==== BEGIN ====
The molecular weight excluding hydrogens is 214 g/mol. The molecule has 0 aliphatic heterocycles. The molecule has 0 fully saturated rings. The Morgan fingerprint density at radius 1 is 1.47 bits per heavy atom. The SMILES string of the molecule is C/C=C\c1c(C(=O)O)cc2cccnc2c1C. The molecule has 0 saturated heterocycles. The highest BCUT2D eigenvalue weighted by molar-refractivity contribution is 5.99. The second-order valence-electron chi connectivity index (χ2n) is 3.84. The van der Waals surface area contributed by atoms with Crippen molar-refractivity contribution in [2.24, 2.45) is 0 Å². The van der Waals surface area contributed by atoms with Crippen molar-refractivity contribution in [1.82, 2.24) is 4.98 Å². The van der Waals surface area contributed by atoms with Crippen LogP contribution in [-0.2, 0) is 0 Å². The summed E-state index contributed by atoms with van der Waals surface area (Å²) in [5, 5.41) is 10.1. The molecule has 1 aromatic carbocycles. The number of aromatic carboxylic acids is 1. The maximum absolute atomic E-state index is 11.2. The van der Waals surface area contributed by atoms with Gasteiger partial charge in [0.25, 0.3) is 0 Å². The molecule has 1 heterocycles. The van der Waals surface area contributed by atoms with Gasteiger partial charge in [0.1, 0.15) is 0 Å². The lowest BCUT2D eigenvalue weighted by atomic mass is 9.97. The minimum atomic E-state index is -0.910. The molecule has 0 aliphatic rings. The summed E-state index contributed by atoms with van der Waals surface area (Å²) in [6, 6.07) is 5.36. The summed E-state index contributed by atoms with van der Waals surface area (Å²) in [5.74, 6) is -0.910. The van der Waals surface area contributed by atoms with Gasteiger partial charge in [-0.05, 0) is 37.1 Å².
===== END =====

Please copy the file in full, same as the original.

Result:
The molecular weight excluding hydrogens is 214 g/mol. The molecule has 0 aliphatic heterocycles. The molecule has 0 fully saturated rings. The Morgan fingerprint density at radius 1 is 1.47 bits per heavy atom. The SMILES string of the molecule is C/C=C\c1c(C(=O)O)cc2cccnc2c1C. The molecule has 0 saturated heterocycles. The highest BCUT2D eigenvalue weighted by molar-refractivity contribution is 5.99. The second-order valence-electron chi connectivity index (χ2n) is 3.84. The van der Waals surface area contributed by atoms with Crippen molar-refractivity contribution in [2.24, 2.45) is 0 Å². The van der Waals surface area contributed by atoms with Crippen molar-refractivity contribution in [1.82, 2.24) is 4.98 Å². The van der Waals surface area contributed by atoms with Crippen LogP contribution in [-0.2, 0) is 0 Å². The summed E-state index contributed by atoms with van der Waals surface area (Å²) in [5, 5.41) is 10.1. The molecule has 1 aromatic carbocycles. The number of aromatic carboxylic acids is 1. The maximum absolute atomic E-state index is 11.2. The van der Waals surface area contributed by atoms with Gasteiger partial charge in [0.25, 0.3) is 0 Å². The molecule has 1 heterocycles. The van der Waals surface area contributed by atoms with Gasteiger partial charge in [0.1, 0.15) is 0 Å². The lowest BCUT2D eigenvalue weighted by atomic mass is 9.97. The minimum atomic E-state index is -0.910. The molecule has 0 aliphatic rings. The summed E-state index contributed by atoms with van der Waals surface area (Å²) in [6, 6.07) is 5.36. The summed E-state index contributed by atoms with van der Waals surface area (Å²) in [5.74, 6) is -0.910. The van der Waals surface area contributed by atoms with Gasteiger partial charge in [-0.05, 0) is 37.1 Å².